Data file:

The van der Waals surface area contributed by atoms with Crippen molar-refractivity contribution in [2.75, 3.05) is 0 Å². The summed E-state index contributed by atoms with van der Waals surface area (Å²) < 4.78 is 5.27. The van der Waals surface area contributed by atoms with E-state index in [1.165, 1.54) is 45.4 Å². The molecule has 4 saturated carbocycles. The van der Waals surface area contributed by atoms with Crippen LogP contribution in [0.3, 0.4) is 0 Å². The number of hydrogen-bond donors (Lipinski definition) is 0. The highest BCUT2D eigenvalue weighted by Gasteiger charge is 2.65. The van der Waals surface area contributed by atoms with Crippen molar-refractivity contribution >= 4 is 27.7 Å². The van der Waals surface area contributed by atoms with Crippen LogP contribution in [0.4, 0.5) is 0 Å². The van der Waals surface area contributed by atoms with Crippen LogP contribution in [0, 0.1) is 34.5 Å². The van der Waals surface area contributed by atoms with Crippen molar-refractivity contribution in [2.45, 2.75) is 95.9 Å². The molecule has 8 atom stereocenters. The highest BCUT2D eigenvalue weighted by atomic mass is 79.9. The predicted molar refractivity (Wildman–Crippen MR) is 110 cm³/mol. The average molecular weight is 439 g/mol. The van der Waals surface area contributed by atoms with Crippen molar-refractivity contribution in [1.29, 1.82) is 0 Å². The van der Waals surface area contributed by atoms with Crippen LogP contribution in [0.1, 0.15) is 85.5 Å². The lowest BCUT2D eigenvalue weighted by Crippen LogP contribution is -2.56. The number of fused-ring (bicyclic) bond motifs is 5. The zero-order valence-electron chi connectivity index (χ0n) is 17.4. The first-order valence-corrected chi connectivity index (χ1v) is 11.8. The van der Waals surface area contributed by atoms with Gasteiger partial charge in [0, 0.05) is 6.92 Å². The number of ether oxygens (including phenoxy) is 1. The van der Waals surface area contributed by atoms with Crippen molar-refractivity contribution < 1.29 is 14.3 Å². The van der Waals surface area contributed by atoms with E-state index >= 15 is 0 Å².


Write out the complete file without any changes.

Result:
The van der Waals surface area contributed by atoms with Crippen molar-refractivity contribution in [2.75, 3.05) is 0 Å². The summed E-state index contributed by atoms with van der Waals surface area (Å²) < 4.78 is 5.27. The van der Waals surface area contributed by atoms with E-state index in [1.165, 1.54) is 45.4 Å². The molecule has 4 saturated carbocycles. The van der Waals surface area contributed by atoms with Crippen LogP contribution in [0.3, 0.4) is 0 Å². The number of hydrogen-bond donors (Lipinski definition) is 0. The highest BCUT2D eigenvalue weighted by Gasteiger charge is 2.65. The van der Waals surface area contributed by atoms with Crippen molar-refractivity contribution >= 4 is 27.7 Å². The van der Waals surface area contributed by atoms with Crippen LogP contribution in [0.4, 0.5) is 0 Å². The van der Waals surface area contributed by atoms with Crippen LogP contribution in [0, 0.1) is 34.5 Å². The van der Waals surface area contributed by atoms with Crippen molar-refractivity contribution in [2.45, 2.75) is 95.9 Å². The molecule has 8 atom stereocenters. The highest BCUT2D eigenvalue weighted by atomic mass is 79.9. The predicted molar refractivity (Wildman–Crippen MR) is 110 cm³/mol. The average molecular weight is 439 g/mol. The van der Waals surface area contributed by atoms with Crippen molar-refractivity contribution in [1.29, 1.82) is 0 Å². The van der Waals surface area contributed by atoms with Crippen LogP contribution in [0.1, 0.15) is 85.5 Å². The lowest BCUT2D eigenvalue weighted by Crippen LogP contribution is -2.56. The number of fused-ring (bicyclic) bond motifs is 5. The zero-order valence-electron chi connectivity index (χ0n) is 17.4. The first-order valence-corrected chi connectivity index (χ1v) is 11.8. The van der Waals surface area contributed by atoms with Gasteiger partial charge in [0, 0.05) is 6.92 Å². The number of ether oxygens (including phenoxy) is 1. The van der Waals surface area contributed by atoms with Crippen molar-refractivity contribution < 1.29 is 14.3 Å². The van der Waals surface area contributed by atoms with E-state index >= 15 is 0 Å².